Bubhuksha, aka: Bubhukṣā; 4 Definition(s)
Bubhuksha means something in Hinduism, Sanskrit, Marathi. If you want to know the exact meaning, history, etymology or English translation of this term then check out the descriptions on this page. Add your comment or reference to a book if you want to contribute to this summary article.
The Sanskrit term Bubhukṣā can be transliterated into English as Bubhuksa or Bubhuksha, using the IAST transliteration scheme (?).
Languages of India and abroad
bubhukṣā (बुभुक्षा).—f S Hunger.Source: DDSA: The Molesworth Marathi and English Dictionary
bubhukṣā (बुभुक्षा).—f Hunger. bubhukṣita a Hungry. Fig. Needy.Source: DDSA: The Aryabhusan school dictionary, Marathi-English
Marathi is an Indo-European language having over 70 million native speakers people in (predominantly) Maharashtra India. Marathi, like many other Indo-Aryan languages, evolved from early forms of Prakrit, which itself is a subset of Sanskrit, one of the most ancient languages of the world.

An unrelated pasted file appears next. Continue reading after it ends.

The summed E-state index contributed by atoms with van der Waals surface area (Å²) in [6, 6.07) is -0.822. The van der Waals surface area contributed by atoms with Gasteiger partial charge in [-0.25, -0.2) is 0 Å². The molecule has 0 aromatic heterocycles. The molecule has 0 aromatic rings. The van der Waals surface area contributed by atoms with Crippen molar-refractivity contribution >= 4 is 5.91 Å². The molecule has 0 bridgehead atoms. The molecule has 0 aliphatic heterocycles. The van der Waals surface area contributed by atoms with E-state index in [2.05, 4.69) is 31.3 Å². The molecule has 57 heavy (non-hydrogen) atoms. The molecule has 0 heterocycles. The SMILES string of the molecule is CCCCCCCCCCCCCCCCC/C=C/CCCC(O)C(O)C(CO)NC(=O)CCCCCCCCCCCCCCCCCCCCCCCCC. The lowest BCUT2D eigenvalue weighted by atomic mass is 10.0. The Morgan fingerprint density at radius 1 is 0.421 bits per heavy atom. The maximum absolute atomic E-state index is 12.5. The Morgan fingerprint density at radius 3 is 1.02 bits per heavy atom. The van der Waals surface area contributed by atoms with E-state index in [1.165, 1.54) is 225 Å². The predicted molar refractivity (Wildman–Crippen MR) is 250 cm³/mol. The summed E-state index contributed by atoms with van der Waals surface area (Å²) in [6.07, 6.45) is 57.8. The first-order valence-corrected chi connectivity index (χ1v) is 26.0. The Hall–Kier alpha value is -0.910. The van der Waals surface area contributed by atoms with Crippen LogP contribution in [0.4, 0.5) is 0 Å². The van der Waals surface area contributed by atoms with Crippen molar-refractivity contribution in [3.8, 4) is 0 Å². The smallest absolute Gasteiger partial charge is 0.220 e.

1) Desire of eating, hunger.
2) The desire of enjoying anything.Source: DDSA: The practical Sanskrit-English dictionary
(-kṣā) 1. Hunger. 2. The desire of enjoyment. E. bhuj to eat, in the desid. form, affs. aṅ and ṭāp .Source: Cologne Digital Sanskrit Dictionaries: Shabda-Sagara Sanskrit-English Dictionary
Sanskrit, also spelled संस्कृतम् (saṃskṛtam), is an ancient language of India commonly seen as the grandmother of the Indo-European language family. Closely allied with Prakrit and Pali, Sanskrit is more exhaustive in both grammar and terms and has the most extensive collection of literature in the world, greatly surpassing its sister-languages Greek and Latin.
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bhubhukṣita (भुभुक्षित).—and bhubhukṣita See bubhukṣā and bubhukṣita
Search found 1 books and stories containing Bubhuksha, Bubhukṣā, Bubhuksa; (plurals include: Bubhukshas, Bubhukṣās, Bubhuksas). You can also click to the full overview containing English textual excerpts. Below are direct links for the most relevant articles:
Maha Prajnaparamita Sastra (by Gelongma Karma Migme Chödrön)